Against this background the socio-political stability that has characterised the sultanate for forty years now stands out even more. Almost never has the banning of parties or other means of public expression generated organised protests in this monarchy where the ruler is concurrently in 2009 Head of State, commander in chief of the armed forces, Minister of Defence, Minister of Foreign Affairs and Chairman of the Central Bank. Then the question here is to understand how a territory which had been shaken all over the twentieth century by divisions and struggle for power has become since the end of the 1970s “the exception which proves the rule” in the Gulf. The fact that the current authority gives the impression of being ‘natural’ to observers suggests more than an explanation based on coercion, even though that dimension should not be neglected. The ambition here is thus to analyse the fascinating political stability in post-1970 Oman by studying the regime’s constant quest for legitimacy.
This approach may appear as surprising since the concept of legitimacy is usually conceived as an inherently democratic category. Based on the observation that elections in Arab countries are not primarily designed by ruling elites as sources of internal legitimacy, these regimes are often perceived as lacking legitimacy. However, Max Weber asserted that “all political dominations try to establish and maintain the belief in its legitimacy […] Every genuine form of domination implies a minimum of voluntary compliance”, which can be explained either by “custom, by affectual ties, by a purely material complex of interests or by ideal motives.” Seymour Lipset considers that legitimacy involves “the capacity of the system to engender and maintain the belief that the existing political institutions are the most appropriate ones for the society”.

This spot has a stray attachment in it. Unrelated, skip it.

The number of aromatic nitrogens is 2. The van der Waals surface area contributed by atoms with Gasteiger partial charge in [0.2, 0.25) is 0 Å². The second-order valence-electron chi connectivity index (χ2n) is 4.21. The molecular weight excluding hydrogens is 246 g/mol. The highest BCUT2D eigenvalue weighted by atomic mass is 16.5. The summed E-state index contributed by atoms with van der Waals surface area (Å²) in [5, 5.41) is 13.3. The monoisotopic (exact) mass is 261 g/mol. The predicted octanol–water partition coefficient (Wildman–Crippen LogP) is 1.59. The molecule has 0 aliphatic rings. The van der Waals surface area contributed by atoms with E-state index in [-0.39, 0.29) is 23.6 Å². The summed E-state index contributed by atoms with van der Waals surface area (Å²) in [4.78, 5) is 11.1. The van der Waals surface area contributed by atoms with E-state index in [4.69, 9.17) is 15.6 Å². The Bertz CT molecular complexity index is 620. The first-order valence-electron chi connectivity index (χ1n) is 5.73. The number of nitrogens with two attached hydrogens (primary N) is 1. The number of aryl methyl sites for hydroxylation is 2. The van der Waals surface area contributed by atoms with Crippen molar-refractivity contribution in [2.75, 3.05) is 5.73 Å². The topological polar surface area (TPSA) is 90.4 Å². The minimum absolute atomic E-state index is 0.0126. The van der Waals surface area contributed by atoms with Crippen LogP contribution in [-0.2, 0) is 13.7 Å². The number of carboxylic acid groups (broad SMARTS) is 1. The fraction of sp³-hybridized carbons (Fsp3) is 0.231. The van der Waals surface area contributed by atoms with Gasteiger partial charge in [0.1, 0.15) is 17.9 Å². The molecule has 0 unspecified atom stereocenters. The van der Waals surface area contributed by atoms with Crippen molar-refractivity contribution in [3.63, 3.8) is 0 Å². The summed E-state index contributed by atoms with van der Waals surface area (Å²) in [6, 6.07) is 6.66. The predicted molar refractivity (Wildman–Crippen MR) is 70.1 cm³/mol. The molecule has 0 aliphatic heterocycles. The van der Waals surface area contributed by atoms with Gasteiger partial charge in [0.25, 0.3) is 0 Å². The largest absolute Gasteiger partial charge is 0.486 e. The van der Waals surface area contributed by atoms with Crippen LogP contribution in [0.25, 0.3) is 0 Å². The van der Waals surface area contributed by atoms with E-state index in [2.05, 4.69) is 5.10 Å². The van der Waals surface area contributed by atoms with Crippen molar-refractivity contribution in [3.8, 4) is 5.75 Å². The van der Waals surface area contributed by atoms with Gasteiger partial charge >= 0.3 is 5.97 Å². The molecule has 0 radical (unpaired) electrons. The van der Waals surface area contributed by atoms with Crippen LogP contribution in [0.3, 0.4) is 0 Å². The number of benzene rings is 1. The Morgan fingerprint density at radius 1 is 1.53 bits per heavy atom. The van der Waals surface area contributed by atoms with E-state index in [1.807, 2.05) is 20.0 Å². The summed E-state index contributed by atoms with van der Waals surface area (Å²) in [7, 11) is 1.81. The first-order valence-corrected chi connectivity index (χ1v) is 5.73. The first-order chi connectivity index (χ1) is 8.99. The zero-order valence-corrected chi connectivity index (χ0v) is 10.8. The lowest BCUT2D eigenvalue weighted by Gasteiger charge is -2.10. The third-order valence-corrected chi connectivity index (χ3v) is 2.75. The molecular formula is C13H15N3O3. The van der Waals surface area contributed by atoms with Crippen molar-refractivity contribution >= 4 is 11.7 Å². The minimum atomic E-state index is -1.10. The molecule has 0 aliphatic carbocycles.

Based on these complementary assumptions, this chapter will show that the stability of the current Omani rule can be understood in a two-time perspective. The strategy of the new regime in the early 1970s was first to assert its rule on the whole territory and destroy any credible alternative, especially the Dhofari leftist movements in the South. Then, once this job achieved, the most difficult task had to be implemented, from the end of the 1970s: to convince the population that Qaboos-rule was not worthy challenging in the short term. Qaboos’ idea has been to break with a model in which the temporal Sultanistic legitimacy was only perceived as one among other legitimacies (tribal, religious, etc.), and impose it as the arbiter of all the others. To this end, the Omani ruler has progressively built his own legitimacy by initiating a process of nation-building that redefined the cultural and political references of a society formerly rooted in the local identities (tribes, ethno-linguistic groups and religious communities). Nowadays, one of Qaboos’ major achievements is considered to be the imposition of the idea of an Omani nation as the horizon of all actors’ strategies, as well as a collective framework of belonging.
Paradoxically, this process of substitution of identity allegiances, the local giving way to the national, was not to lead to the extinction of the local solidarities. On the contrary, the central power has tried to encapsulate them into the State apparatus, neutralising their centrifugal potentiality by rendering them fully dependent on a political game that the regime controls and whose rules the regime establishes. The State is thus both the author and the object of redistribution, the framework that is reshaping local identities while simultaneously being continuously reshaped by them.
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The full article can be found in the publication “Rethinking these Foundations of the State” (forthcoming 2010)